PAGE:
Late last year, Kennesaw State University struck gold in what you could call one classic bounty: more than 9,000 albums of jazz music. That is more than three tons of vinyl. There are small groups, big bands, anthologies, compilations and box sets.
Jeff Simpson, a music educator at St. Jude the Apostle Catholic School in Sandy Springs, gifted the unique jazz collection of his 95-year-old father, Jack, to the school via Sam Skelton, Kennesaw State’s director of jazz studies. The elder Simpson wanted a permanent home for the collection he had amassed over 50 years as a radio disc jockey for the University of Central Florida’s weekly jazz show, “Jazz on the Beach.”
Nearly all the albums are in their original sleeves, and many have liner notes that offer background information on the recording sessions and the musicians who performed. Skelton says there’s a wealth of history on the back of every album cover, with the liner notes often written by noted jazz critics and historians.
With student help, Skelton hopes to begin to digitize the music over the summer. The digital files will be available to the faculty and students in the School of Music, but likely not available to the public.
In the following interview, Skelton talks about the jazz collection, the Atlanta musicians who are included and his own favorites.
ArtsATL: Did you collect records for your own collection prior to this gift?
Sam Skelton: I used to and then got caught up in the CD world. My CD collection rivals this LP collection, however, it’s boxed up and in storage. My current home isn’t set up in a way to house it.
ArtsATL: Was this donated vinyl kept in alphabetical order, or have you had to go through and organize them yourself?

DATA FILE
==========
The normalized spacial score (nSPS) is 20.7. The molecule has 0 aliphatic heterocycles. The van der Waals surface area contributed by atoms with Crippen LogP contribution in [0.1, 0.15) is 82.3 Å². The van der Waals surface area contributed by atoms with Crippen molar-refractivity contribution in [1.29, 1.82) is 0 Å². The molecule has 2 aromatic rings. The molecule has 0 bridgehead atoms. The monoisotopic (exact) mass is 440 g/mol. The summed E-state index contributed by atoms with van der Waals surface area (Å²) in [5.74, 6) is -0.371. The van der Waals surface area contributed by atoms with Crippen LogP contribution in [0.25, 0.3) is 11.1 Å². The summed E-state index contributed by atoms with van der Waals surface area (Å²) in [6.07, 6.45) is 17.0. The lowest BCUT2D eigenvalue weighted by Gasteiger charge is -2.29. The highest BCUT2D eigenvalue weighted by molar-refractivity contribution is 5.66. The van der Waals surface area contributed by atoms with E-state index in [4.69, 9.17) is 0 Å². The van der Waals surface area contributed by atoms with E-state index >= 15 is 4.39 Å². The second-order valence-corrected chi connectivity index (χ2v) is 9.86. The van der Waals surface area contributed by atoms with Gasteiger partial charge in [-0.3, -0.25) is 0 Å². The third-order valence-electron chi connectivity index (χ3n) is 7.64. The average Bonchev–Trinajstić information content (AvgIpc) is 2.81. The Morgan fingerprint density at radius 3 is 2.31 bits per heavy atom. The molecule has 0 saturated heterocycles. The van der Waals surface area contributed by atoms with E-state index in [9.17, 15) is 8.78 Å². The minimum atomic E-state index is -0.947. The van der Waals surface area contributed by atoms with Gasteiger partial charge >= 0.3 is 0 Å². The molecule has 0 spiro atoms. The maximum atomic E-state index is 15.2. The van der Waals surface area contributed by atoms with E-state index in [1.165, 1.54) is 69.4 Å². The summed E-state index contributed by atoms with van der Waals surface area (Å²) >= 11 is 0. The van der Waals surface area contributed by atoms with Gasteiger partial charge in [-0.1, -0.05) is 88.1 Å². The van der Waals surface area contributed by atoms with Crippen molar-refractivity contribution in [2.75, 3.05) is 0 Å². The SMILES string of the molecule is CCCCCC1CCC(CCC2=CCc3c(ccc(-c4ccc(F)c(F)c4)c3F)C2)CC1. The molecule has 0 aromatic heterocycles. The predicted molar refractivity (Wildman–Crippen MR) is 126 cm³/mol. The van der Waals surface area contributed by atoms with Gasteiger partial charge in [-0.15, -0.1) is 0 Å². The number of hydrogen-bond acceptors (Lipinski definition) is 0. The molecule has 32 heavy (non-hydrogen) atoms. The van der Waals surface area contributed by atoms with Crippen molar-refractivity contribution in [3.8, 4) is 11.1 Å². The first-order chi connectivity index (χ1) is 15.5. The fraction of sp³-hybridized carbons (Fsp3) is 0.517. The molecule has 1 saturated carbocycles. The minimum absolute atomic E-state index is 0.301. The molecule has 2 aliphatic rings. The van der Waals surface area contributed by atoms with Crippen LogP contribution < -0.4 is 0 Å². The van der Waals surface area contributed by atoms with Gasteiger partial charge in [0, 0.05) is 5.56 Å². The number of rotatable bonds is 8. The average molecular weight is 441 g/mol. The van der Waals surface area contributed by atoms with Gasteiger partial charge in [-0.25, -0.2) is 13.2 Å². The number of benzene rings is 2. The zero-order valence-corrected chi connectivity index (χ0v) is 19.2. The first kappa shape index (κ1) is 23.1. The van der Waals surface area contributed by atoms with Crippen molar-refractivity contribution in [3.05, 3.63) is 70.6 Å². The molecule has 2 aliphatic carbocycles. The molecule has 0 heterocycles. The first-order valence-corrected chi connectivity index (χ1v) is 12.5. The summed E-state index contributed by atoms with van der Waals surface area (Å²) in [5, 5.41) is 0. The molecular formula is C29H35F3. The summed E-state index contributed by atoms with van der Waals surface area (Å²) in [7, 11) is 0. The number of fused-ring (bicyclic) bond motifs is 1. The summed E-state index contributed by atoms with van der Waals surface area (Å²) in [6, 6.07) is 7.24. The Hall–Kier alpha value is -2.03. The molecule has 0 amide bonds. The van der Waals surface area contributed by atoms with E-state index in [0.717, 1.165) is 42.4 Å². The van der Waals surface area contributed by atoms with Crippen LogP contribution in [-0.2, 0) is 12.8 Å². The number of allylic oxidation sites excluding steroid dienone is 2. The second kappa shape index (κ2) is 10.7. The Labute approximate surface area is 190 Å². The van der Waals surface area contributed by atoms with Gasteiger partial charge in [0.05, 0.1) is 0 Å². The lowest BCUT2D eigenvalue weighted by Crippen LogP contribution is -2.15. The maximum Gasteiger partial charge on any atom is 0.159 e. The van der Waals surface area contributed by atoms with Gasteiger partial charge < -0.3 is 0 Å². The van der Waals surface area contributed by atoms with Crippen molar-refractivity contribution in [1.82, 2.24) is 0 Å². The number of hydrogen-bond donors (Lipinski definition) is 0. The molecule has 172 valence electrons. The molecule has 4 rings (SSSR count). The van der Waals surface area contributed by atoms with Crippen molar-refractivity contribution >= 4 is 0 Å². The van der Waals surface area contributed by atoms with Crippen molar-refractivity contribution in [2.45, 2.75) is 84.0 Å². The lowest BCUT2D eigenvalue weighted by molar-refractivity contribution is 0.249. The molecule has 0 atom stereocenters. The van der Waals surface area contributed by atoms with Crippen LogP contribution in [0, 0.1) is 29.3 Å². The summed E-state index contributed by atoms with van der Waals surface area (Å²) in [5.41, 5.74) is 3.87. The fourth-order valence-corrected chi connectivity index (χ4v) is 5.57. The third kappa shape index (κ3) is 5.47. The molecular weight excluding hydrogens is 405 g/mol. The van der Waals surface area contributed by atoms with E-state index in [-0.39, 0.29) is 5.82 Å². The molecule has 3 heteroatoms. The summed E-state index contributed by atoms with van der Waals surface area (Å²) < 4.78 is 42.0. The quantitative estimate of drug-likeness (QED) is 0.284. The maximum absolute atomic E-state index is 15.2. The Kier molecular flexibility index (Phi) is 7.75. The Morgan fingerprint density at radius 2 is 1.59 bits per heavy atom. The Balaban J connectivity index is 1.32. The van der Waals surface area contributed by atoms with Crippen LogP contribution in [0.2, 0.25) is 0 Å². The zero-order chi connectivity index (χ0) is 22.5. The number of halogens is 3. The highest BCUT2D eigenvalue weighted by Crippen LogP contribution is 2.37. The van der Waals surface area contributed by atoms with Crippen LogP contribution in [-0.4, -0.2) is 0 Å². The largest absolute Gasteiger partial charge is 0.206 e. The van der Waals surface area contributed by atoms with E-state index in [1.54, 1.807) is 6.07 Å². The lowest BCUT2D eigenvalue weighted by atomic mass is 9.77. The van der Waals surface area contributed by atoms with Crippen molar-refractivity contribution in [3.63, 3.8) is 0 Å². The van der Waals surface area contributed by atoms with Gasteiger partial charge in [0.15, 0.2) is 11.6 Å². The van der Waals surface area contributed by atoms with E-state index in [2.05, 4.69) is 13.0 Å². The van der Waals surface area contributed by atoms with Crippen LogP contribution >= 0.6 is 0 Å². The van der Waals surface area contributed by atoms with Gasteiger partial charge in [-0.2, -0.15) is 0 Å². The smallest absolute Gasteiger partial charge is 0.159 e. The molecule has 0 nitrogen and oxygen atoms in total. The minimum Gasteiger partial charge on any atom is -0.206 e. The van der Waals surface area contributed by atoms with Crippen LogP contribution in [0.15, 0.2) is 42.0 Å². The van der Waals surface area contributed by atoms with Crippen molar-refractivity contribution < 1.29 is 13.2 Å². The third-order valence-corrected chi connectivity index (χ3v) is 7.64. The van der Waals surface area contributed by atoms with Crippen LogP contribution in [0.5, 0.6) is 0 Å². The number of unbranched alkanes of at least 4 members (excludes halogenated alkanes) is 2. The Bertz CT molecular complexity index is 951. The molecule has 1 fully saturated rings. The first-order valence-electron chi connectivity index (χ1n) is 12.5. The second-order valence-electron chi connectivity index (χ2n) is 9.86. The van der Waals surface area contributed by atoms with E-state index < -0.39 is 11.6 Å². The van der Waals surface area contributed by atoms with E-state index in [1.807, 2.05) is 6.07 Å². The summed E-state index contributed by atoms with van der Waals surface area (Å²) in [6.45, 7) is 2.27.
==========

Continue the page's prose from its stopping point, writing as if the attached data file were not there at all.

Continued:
Skelton: Jack Simpson was fastidious in his organization. With little exception, they were beautifully organized alphabetically by artist and genre. He had a separate room for each style: big band, small group, vocal, compilation and box sets. Once we get back to normal and create a database, the recordings will be alphabetized by title within each artist.
ArtsATL: Did you find any of the donated vinyl to be produced in Atlanta or created by artists from Atlanta?
Skelton: Indeed. Dan Wall, Karl Ratzer, Neal Starkey and Tony LaVorgna.
ArtsATL: What has been your experience with loss and gain when digitizing vinyl?
Skelton: An MP3 loses warmth due to the compression. The uncompressed files, though digital, maintain more of the original quality. Whatever is being heard on the LP is transferred. The primary purpose of digitizing the LPs is to have them in an easy-to-access format that is safe from deterioration.
ArtsATL: Which vinyl, by album artist and album title, struck a chord as especially notable?
Skelton: Ron Carter’s Empire Jazz, which is Star Wars tunes done by an all-star jazz group. There are LPs by some of my favorite players: Chet Baker, Stan Getz, and the Stan Kenton Orchestra. I found a handful of recordings of my older colleagues from Atlanta and recordings of Atlanta musicians that I had grown up hearing about but never got the opportunity to hear. There were albums I had never heard. I have most of what Chet recorded, and the Getz collection is extensive.
ArtsATL: Are there rare albums that you can’t find on Spotify?
Skelton: Absolutely. Many of the records in the collection are either obscure international recordings or vanity projects meant for limited distribution.
ArtsATL: Are the recordings going to be available online so the public will have access to them?
Skelton: Not currently. That gets into legal issues above my pay grade.
ArtsATL: If you had to select one vinyl from the collection that represented its entirety, which would it be and why?
Skelton: I can only say that I was able to hear my favorite recording on vinyl for the first time. Chet Baker’s She Was Too Good to Me on the CTI label. Wonderful!